When people like the way a product smells, they’re more prone to buy it. That’s why beauty companies are creating shampoos, conditioners and other hair care treatments that smell suspiciously like ritzy perfumes, reported the New York Times in a recent “Fashion & Style” section article.

According to the Times, beauty companies that create luxury hair-care brands in particular want an edge to differentiate and distinguish their products from the stuff available to consumers in drugstores and supermarkets. Now, shampoos, conditioners, hair oils, creams, lotions and the like may have woodsy bottom notes or musky top notes. At one time, these descriptions of scent were usually associated only with high-end fragrances.

In addition, years ago, hair cleansers and conditioners boasted more fruity scents, such as the apple or pear fragrances found in hair care lines such as Herbal Essences. But fruit-fragranced hair products no longer pack the marketing punch they once did. People want what they use on their hair to add to their status, say beauty marketing experts.

One product is a hair perfume meant to be sprayed on tresses. The “decadent-smelling” fragrance is part of a collection called Show Beauty that debuted last month at Bergdorf Goodman, a high-end department store in New York City. Then, there’s Black Orchid Luminous Hair Perfume, by designer Tom Ford, among other entrants in a heady field that includes Angel Perfuming Hair Mist by Thierry Mugler, Oribe’s Côte d’Azur Hair Refresher and Serge Normant’s Avah perfume for hair and skin.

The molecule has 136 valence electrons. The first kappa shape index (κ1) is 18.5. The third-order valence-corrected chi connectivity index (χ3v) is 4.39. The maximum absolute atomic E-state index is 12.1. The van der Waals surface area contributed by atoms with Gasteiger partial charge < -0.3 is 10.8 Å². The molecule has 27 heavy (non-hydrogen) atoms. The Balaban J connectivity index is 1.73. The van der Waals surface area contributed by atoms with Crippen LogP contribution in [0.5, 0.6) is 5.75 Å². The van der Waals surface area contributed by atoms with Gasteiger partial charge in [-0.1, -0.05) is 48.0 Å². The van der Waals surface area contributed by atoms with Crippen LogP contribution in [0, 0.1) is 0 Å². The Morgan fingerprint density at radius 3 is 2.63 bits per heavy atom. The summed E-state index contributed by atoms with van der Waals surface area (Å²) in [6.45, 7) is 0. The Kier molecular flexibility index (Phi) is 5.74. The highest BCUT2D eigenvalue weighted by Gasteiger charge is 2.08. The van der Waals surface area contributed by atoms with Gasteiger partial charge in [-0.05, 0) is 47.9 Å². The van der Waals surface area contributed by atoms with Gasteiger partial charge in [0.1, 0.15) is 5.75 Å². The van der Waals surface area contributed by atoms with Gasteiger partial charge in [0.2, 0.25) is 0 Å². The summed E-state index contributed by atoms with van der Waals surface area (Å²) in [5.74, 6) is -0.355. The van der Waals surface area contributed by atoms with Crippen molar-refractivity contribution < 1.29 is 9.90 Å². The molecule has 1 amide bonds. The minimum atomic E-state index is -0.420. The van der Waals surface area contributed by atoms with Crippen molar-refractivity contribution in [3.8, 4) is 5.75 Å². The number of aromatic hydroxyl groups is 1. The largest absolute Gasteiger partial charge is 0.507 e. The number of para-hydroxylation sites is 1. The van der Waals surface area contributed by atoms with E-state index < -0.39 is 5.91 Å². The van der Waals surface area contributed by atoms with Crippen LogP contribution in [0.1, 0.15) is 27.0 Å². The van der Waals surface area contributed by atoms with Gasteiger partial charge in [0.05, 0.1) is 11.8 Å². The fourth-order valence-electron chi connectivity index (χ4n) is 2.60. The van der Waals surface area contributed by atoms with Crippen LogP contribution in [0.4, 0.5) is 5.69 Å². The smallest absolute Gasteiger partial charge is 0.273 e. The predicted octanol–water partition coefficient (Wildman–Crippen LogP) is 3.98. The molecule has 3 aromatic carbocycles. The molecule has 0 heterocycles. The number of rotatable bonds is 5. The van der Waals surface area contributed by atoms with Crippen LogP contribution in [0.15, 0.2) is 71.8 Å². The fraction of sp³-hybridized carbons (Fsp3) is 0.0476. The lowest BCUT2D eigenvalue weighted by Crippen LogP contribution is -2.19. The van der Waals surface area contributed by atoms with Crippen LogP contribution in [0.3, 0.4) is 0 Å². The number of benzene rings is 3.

Still, whether the trend will pass the smell test has yet to be seen. The olfactory sense is one of the body’s most sensitive and can influence our memories, affect our mood and even help us survive.

This means, companies who tamper with this magical chemistry will have to know exactly what they’re doing when they infuse hair care products with scent. “You want just a hint of something personal,” said Serge Normant. “The last thing you would want is to give people a headache.”

As we age, our sense of smell often weakens. Click here to read more.